Eric Clapton celebrated a big milestone earlier this year. The legendary guitarist celebrated his 70th birthday. And he didn’t just celebrate it with a quiet night at home. Instead he celebrated it in front of hundreds of fans at the famed Royal Albert Hall. Now fans around the world will get to take in that celebration in the comfort of their own homes this fall courtesy of the people at Eagle Rock Entertainment in the form of the new recording Slow Hand at 70: Live at the Royal Albert Hall. Slow Hand at 70: Live at the Royal Albert Hall was released earlier this month in a variety of platforms including DVD + 2CD, Blu-ray + 2CD, and an exclusive Deluxe DVD + 2CD edition. For the sake of this review, the attention will rest on the recording’s DVD + 2CD platform. There is plenty to like about this recording beginning with the show’s set list. While not necessarily a career-spanning show or even a career-defining set list it still touches on some of Clapton’s biggest hits. It is just one part of what makes this presentation another impressive addition to Eagle Rock Entertainment’s expansive catalogue and to any Clapton fan’s music library. Clapton’s stage presence and that of his fellow performers is just as important to the whole of this recording as the show’s set list. The concert’s production values round out its presentation. Between the work of the concert’s audio engineers, those behind the cameras, and those that handled the concert’s post-production the production values stand out here just as much as any of the other live recordings in Eagle Rock Entertainment’s vast library of archived concerts. Of course the package’s double gate-fold packaging can’t be ignored either. Together with all of the previously noted elements the DVD + 2CD presentation of Eric Clapton’s Slow Hand at 70: Live at the Royal Albert Hall proves to be yet more proof of why Eagle Rock Entertainment remains today the leading name in live recordings and why this recording in itself is one more of the best of this year’s new live recordings.
Eric Clapton’s new live recording Slow Hand at 70: Live at the Royal Albert Hall is one more of the best of this year’s new live recordings. Being such an impressive recording it is also more proof (as if the company needed it) as to why Eagle Rock Entertainment remains today the leading name in live recordings. The main way in which it shows itself to be such an impressive recording is its set list. The seventeen-song set list comes in at just under two hours. Specifically it comes in at an hour and forty-five minutes. Though the bonus performance of ‘Little Queen of Spades’ pushes that time to just over two hours. While not necessarily a career-spanning or even career-defining set list it is still a set that every fan will enjoy. It includes some of Clapton’s biggest hits of all time including: ‘Key to the Highway,’ ‘Wonderful Tonight,’ ‘Cocaine,’ and ‘I Shot The Sheriff’ among others. There is also a great performance of Willie Dixon’s blues classic ‘Hocchie Coochie Man’ and ‘You Are So Beautiful,’ which was co-written by Billy Preston, Bruce Fisher, and Beach Boys legend Dennis Wilson. As if all of that is not enough, the classic ‘Tears in Heaven’ is here, too as are ‘Layla,’ ‘Somebody’s Knockin’ On My Door’ and ‘Driftin’ Blues,’ which was originally composed by Johnny Moore’s Three Blazers in 1945. Between these songs and those not noted here, it can be said that the set in whole plays its own important role in the whole of this concert recording’s overall presentation. It is not the only part of the presentation’s whole that makes it enjoyable. Clapton’s stage presence and that of his fellow performers is just as important to the recording’s presentation as the show’s set list.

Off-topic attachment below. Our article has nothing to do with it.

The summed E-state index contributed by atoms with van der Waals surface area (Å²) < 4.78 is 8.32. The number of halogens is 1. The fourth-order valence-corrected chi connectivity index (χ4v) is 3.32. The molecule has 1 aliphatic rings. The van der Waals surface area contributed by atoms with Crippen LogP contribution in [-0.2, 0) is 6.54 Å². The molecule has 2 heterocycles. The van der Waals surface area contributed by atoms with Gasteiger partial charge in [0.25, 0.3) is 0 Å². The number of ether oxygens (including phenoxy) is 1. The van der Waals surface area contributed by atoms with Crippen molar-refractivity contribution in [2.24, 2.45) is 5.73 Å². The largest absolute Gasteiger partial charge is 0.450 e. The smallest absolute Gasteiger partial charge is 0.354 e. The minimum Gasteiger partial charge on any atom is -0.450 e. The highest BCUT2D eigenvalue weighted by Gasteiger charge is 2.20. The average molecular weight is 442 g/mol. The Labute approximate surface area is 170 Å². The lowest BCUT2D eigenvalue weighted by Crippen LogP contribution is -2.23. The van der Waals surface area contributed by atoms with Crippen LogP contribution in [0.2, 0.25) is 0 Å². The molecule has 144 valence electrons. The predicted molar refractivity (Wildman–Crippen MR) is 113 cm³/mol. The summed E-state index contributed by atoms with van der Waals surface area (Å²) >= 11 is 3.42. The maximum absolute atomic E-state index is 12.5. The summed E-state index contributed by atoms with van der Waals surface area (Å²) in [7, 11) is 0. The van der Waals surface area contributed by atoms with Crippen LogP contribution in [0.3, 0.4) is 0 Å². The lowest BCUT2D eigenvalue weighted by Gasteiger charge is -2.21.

The set list that is featured in Eric Clapton’s new live recording is an important part of the recording’s whole in its own right. That is because it presents just a handful of the veteran musician’s songs from his extensive catalogue of songs. It might not necessarily be a career-defining set list or even career-spanning in the traditional sense of the terms. But it is still an impressive collection of songs nonetheless. As impressive as the show’s set list proves to be it is just one part of the presentation that makes it such an enjoyable program. Clapton’s stage presence and that of his fellow performers is just as important to note as the concert’s set list. There are no fireworks or big, bombastic guitar solos here. It is just a straight forward performance in which Clapton and company really let the music do the talking for them. One of the most notable moments to note in regards to the group’s stage presence is Clapton’s performance of ‘Tears in Heaven.’ Typically a slow, emotional piece Clapton opts for a different take in his performance here. He actually speeds up the song here. And while that might not seem like much on the surface, it is quite important to note. That is because it gives the song a wholly different identity from its original recording. ‘I Shot The Sheriff’ gets the audience just as into the show thanks to the group’s grooving energy as it performs the song. And the group’s take on ‘Hoochie Coochie Man’ conjures thoughts of a smoky old jazz club even with it being performed in what is one of the biggest and most respected concert halls in England if not the UK. The energy exuded through this performance and that of each of the concert’s other songs shows in whole just why Clapton’s stage presence and that of his fellow performers is so important to the whole of the performance. All involved handle each song with such expertise that it makes the music just as much the star of the show as its performers; So much so that there is really no need for interaction between Clapton and the audience in attendance. All things considered here Clapton’s stage presence and that of his fellow performers throughout each of the show’s songs shows just why it is just as important to the whole of the recording as the show’s set list.